Tag Archives: Writing

Better than Drugs

Tuesday morning was the first time I left a twenty foot radius from my infant’s side. She’s still reticent to accept a bottle after a week of coaxing, but it was time for me to get back to teaching my Playwriting class. I had to convince myself that she would survive the two hours away from her primary food source while in the care of her doting dad. So, I borrowed Joe’s car and headed to the university, listening to NPR for the first time in over a month. A soldier was talking about the blog he kept in Afghanistan. He said that the Army offers medicine for depression, sleeplessness and anxiety, but that he found writing to be better than any drug.

Then, bam. I was rear-ended just a block from the university. Since this was the first time I was outside of the twenty-foot-from-infant radius, it was also the first time I had been in a car without her since she was born. My mind raced from oh my god I can’t believe that just happened to what if she were in the car with me? Would she be hurt? And what if this had happened, and she were in the car, and it was that first day or two of parenting when I kept buckling her legs through the arm straps? What then? Or what if this accident were worse, and something happened to me, and she can’t drink from a bottle?

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Brag Round-Up for Monday, August 31

Jennifer Gandin Le

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Kindly Observing Yourself

Natalie Goldberg’s most recent book, Old Friend from Far Away, came out in 2007, but I didn’t discover it until earlier this year, when I had the privilege of hearing her at an Austin synagogue. This book is focused on the practice of writing memoir, and is as rich as all of her other books on writing.

One chapter is titled “Practice Notebook.” In it, she suggests keeping a small separate notebook where you write a brief note about your practice every single day. You write down the date, whether or not you practiced, and any other short notes about the day’s practice. The idea is to be aware of your writing practice, rather than feel ashamed or derailed by the days that you don’t write. It’s all part of the practice. She says, “This act of noting makes your writing–or not writing–conscious. It plants a seed; you stay connected.”

I’m now keeping a practice notebook for my writing, and, indeed, I feel the ways that this kind observing of myself has started to transform the evil, self-judgmental voices in my head that crop up when I skip a day.

This style of radical self-acceptance and awareness is useful beyond writing practice, too. I’m using it to observe myself around other habits that I’d like to change, and it’s such a relief to see the habits clearly written on the page, rather than seeping like mist through the dangerous regions of my mind.

What places in your life could use this kind of loving, non-judgmental attention?

Beauty in a Wicked World is a weekly column by Jennifer Gandin Le. It appears on Wednesdays.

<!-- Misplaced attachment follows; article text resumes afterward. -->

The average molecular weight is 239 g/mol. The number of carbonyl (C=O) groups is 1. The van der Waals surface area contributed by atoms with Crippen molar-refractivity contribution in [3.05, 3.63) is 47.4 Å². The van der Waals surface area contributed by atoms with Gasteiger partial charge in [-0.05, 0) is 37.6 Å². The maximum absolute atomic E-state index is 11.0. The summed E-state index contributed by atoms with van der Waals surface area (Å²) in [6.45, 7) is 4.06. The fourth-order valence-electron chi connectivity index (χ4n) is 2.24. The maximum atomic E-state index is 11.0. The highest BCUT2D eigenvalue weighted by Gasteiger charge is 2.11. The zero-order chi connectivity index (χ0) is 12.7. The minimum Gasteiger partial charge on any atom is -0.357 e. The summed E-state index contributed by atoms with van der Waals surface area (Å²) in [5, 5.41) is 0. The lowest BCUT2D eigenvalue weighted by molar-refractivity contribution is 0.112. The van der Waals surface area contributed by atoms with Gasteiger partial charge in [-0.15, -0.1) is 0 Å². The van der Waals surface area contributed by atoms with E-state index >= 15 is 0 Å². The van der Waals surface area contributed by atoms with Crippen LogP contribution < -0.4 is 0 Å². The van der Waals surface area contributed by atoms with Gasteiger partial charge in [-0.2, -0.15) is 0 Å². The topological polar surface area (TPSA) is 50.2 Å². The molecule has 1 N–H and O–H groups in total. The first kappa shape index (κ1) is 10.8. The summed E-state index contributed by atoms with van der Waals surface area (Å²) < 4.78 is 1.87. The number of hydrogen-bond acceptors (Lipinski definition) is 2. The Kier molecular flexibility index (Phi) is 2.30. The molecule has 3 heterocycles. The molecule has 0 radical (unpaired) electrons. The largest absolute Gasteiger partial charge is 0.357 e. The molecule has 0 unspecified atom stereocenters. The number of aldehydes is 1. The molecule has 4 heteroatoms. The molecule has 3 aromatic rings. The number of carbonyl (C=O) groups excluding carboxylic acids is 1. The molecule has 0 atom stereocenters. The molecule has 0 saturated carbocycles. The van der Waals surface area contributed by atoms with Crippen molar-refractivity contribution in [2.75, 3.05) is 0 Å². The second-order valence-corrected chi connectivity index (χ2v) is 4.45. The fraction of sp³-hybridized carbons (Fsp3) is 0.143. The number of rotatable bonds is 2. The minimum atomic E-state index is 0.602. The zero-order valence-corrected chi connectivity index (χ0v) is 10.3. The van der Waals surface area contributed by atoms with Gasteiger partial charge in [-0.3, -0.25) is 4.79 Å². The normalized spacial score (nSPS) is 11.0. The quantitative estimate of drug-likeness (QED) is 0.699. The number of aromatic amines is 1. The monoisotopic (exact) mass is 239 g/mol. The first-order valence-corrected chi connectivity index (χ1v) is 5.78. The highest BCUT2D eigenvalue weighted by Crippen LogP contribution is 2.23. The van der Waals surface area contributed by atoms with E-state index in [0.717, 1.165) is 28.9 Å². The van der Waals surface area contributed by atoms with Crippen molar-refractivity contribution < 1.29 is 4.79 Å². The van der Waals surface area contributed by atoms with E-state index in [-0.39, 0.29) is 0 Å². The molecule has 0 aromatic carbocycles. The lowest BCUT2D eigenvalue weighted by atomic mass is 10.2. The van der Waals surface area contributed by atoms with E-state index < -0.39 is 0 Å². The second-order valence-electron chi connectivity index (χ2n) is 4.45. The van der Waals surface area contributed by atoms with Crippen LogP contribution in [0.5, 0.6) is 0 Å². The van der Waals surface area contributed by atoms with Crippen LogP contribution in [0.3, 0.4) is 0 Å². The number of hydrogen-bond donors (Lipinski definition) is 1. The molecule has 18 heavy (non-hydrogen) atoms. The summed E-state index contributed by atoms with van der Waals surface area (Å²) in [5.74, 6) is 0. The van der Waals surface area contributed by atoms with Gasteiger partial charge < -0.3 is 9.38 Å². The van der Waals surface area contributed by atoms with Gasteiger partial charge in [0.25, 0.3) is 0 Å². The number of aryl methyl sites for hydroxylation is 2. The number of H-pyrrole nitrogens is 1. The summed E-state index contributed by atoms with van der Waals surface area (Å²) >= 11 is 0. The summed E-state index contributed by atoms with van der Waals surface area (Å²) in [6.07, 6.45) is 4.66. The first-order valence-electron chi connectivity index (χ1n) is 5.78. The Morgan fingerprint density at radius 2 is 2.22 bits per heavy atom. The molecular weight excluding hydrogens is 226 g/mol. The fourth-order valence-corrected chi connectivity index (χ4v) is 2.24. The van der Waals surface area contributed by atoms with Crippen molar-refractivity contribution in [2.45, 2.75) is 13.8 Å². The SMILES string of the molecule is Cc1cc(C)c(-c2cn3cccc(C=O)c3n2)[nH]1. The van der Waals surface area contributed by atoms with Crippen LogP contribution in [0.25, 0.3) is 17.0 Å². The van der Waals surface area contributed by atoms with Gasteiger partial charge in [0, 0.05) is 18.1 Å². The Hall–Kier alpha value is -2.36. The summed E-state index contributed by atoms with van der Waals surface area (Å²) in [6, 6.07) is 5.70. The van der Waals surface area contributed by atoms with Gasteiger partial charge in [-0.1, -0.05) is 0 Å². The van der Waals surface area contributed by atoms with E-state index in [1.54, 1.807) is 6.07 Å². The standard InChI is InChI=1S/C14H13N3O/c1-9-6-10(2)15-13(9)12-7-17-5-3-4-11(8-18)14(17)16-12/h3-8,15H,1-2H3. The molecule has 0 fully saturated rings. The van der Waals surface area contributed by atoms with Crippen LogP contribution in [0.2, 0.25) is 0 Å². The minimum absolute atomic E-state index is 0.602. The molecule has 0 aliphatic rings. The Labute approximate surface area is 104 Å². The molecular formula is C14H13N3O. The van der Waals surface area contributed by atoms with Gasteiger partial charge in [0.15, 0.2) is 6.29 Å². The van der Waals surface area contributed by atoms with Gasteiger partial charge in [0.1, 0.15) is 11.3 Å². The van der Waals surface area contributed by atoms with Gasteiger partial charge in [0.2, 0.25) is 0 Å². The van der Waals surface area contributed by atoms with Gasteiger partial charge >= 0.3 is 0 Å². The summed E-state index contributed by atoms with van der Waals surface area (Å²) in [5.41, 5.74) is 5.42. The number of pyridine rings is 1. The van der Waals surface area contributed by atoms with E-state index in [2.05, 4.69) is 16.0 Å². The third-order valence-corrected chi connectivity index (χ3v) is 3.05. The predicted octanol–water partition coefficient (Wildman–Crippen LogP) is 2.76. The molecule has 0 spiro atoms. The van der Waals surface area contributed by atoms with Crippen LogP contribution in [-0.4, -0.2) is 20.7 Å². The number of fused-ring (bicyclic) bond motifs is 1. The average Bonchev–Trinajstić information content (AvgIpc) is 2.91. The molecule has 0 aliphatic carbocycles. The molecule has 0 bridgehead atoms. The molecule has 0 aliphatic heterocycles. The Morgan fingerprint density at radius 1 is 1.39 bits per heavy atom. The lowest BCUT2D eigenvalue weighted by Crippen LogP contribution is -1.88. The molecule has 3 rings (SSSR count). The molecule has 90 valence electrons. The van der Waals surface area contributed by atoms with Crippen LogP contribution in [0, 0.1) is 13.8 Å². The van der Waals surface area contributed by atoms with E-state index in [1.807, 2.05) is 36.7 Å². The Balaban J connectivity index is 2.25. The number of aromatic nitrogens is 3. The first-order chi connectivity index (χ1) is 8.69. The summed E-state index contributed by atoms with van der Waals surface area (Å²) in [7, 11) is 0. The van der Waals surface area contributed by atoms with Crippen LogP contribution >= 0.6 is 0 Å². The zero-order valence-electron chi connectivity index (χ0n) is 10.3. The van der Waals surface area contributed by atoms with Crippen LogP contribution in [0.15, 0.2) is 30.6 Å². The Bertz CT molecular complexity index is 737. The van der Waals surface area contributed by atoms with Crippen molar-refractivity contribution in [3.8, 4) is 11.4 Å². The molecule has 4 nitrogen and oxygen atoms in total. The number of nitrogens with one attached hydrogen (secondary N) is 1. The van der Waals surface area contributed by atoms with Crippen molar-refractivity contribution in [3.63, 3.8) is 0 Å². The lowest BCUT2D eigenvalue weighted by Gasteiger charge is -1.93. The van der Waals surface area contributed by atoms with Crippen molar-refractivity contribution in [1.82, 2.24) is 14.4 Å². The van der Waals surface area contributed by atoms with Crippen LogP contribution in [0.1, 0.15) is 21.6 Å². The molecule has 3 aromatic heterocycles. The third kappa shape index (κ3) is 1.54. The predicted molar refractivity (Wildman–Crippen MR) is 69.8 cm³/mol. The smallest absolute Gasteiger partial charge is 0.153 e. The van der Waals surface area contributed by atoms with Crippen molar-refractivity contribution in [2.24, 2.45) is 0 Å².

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Brag Round-Up for Monday, July 6

Courtney Martin

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Brag Round-Up for Monday, June 29

Courtney Martin

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The Social Media Moment + Sidelined Communities

deannazandtThis week, I got an exciting e-mail from my friend and fellow 2006 REAL Hot 100 winner, Deanna Zandt. She’s a media technologist and a leading expert in women and technology, and she’s about to add “first-time author” to her resume.

She’s signed with the Berrett-Koehler publishing group to write a book about “the social media moment as a huge opportunity for social change and action.” Women, people of color, queer people, and many more have too often been left in the dust of technological advances (see film, TV, and radio in their formative years). Deanna will use her experience in the feminist community and bring in experts from the fields of racial justice, LGBTQQI organizing, the front lines of the class warfare, and more, to assemble strategies for widening the diversity of voices in social media.

Deanna is a sharp, compassionate, thoughtful person, and her book is going to help women and other sidelined communities release their fear and take advantage of the new technologies. The last thing we need is another place where the dominant culture creates uncontested content that blocks out all other perspectives.

If you’re interested in technology and social justice, you should be reading Deanna’s blog. Also, the publisher doesn’t offer advances, so Deanna is fundraising for living expenses this summer while she writes the book in 4 short months. Even if you have $10 to spare, visit her Feed The Author page and join supporters like the Hightower Lowdown, and Don Hazen and Doug Kreeger (editor and board member of AlterNet). It’s a fantastic project in which to invest.

Her full fundraising letter below the cut.

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Filed under Beauty in a Wicked World, Education, Gender, Politics, Race, Science & Technology, Writing

Brag Round-Up for Monday, June 22

Courtney Martin

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